Everything you need to know about UEFA’s new financial regulations, which will replace FFP

The new financial sustainability standards were accepted by the UEFA executive committee.

The rules are the first substantial overhaul of UEFA’s financial laws since they were initially implemented in 2010.

“UEFA’s initial financial restrictions, established in 2010, accomplished their principal goal,” stated UEFA president Aleksander Ceferin. They aided in bringing European football finances back from the verge of collapse and revolutionized the management of European football clubs. However, the growth of the football business, along with the unavoidable financial consequences of the epidemic, has shown the necessity for comprehensive reform and new financial sustainability standards.

What are the new regulations?

The UEFA executive committee has accepted new financial sustainability regulations to take the place of Financial Fair Play beginning in June. The regulations are built on three pillars: the No Overdue Payment Rule, the Football Earnings Rule, and the Squad Cost Rule. The No Overpayment Rule implies that clubs’ finances will be audited every quarter to ensure that all invoices are paid on time.

The Football Earnings Rule will enable teams to lose €60 million over three years, which is twice the amount allowed under Financial Fair Play. Clubs will be permitted to incur an additional €10 million in losses each year if they are assessed to be “in excellent financial condition.”

As part of The Squad Cost Rule, a club’s expenditure on salaries (players and head coaches), transfers, and agency fees will be limited to 70% of its income. This will be evaluated over a calendar year rather than a season, thus expenditure during the summer transfer window will be included in.

What are the consequences of breaching the rules?

UEFA will have pre-agreed financial and sporting penalties ready to levy on clubs who violate the regulations. Clubs might be barred from employing certain players signed during an evaluation year, forcing them to play with a lesser team. UEFA will also be able to deduct points. Relegation is also being proposed as a discipline, although it has not yet been accepted as a punishment.

Willn’t wealthy clubs just pay the penalties and go on as usual?

The consequences are progressive, so if a club continues to flout the regulations, the punishments will become more severe. The first and second violations of the regulations will almost certainly result in penalties, while subsequent and more significant violations will almost certainly result in sports punishments. UEFA also said that it would rigorously examine commercial contracts signed by teams to ensure that they are genuine arrangements with third parties paying fair value. UEFA will establish fair value by comparing and consulting with external organizations to see if transactions are being conducted at true market pricing.

Will UEFA continue to take years to penalize clubs who flout the rules?

UEFA hopes that the new regulations will be more transparent and operate much more quickly than Financial Fair Play. For example, in 2023, teams will be evaluated from January to December. They will find out whether they have breached any regulations in May 2024. If they have, their penalty will be carried out three months later, at the start of the season.

When does the new government begin?

The new rules go into effect in June, although they will be phased in over three years to allow clubs time to adjust to the changes. The 70% Squad Cost Rule ceiling will be phased in over a three-year period. In 2023/24, the limit will be 90%, in 2024/25, it will be 80%, and in 2025/26, it will be 70%.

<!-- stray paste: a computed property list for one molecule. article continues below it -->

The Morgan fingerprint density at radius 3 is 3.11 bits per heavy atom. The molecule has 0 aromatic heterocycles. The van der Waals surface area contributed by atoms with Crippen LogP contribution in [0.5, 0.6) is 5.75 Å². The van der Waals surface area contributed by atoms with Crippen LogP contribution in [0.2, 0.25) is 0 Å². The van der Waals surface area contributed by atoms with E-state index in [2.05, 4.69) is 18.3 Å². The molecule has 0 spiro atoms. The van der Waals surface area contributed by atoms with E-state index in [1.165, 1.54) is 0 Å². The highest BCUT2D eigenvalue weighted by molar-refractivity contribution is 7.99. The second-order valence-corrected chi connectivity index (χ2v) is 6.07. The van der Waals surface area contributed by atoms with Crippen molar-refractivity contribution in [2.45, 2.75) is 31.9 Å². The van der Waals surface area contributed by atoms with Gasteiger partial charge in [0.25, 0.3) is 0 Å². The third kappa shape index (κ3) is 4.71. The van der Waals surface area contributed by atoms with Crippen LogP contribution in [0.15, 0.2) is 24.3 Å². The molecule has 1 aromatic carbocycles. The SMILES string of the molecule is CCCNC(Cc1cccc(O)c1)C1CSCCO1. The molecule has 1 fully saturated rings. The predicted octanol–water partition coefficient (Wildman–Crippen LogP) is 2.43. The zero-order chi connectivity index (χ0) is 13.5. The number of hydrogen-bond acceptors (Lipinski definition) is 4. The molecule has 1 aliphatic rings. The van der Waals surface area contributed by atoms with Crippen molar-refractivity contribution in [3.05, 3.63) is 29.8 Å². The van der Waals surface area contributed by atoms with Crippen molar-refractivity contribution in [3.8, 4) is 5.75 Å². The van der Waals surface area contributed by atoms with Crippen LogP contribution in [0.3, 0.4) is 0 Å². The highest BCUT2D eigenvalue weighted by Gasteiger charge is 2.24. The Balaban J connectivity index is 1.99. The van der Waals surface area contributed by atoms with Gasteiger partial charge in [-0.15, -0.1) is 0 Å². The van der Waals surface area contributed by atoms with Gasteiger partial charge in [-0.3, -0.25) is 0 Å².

What about competitive equilibrium? Will this offer smaller clubs a better chance of competing with the big boys?

The new guidelines are concerned with financial stability rather than competitive balance. They are intended to ensure that clubs are properly operated; they are not intended to make tournaments more fair or equal. UEFA has chosen to abandon the term “Financial Fair Play” because it gives the idea that they are attempting to establish a fair playing field. They will continue to consider competitive balance, but financial stability has been their primary goal so far. The No Overdue Payment Rule, as well as quarterly audits, will go into effect in June. The Football Earnings Rules will be assessed for the first time in 2023.

Are the new regulations being implemented because football finances have been severely impacted by the pandemic?


Financial Fair Play needs to be revamped, and the epidemic has hastened the process. According to UEFA, European football would lose €7 billion in income between 2020 and 2021. Gate revenues cost €4.4 billion, commercial and sponsorship income cost €1.7 billion, while lost and renegotiated TV partnerships cost slightly under €1 billion. At the same time, player pay increased by 2% every year in 2019 and 2020. Transfer expenditures increased by 18% in 2021, while transfer revenues decreased by 41%.

Is everyone on board with the new rules?

Ceferin is “glad and astonished” that the new guidelines have the support of all European football stakeholders. Following a consultation process that involved national associations, the European Clubs Association, European Leagues, FIFPro, fans’ organizations, the European Commission, the European Parliament, and the Council of Europe, the regulations were agreed upon.

“UEFA has collaborated with its stakeholders throughout European football to establish these new measures to assist clubs in dealing with these new difficulties.” These restrictions will assist us in protecting the game and preparing it for any possible future shocks, as well as promoting reasonable investments and constructing a more sustainable future for the game.”

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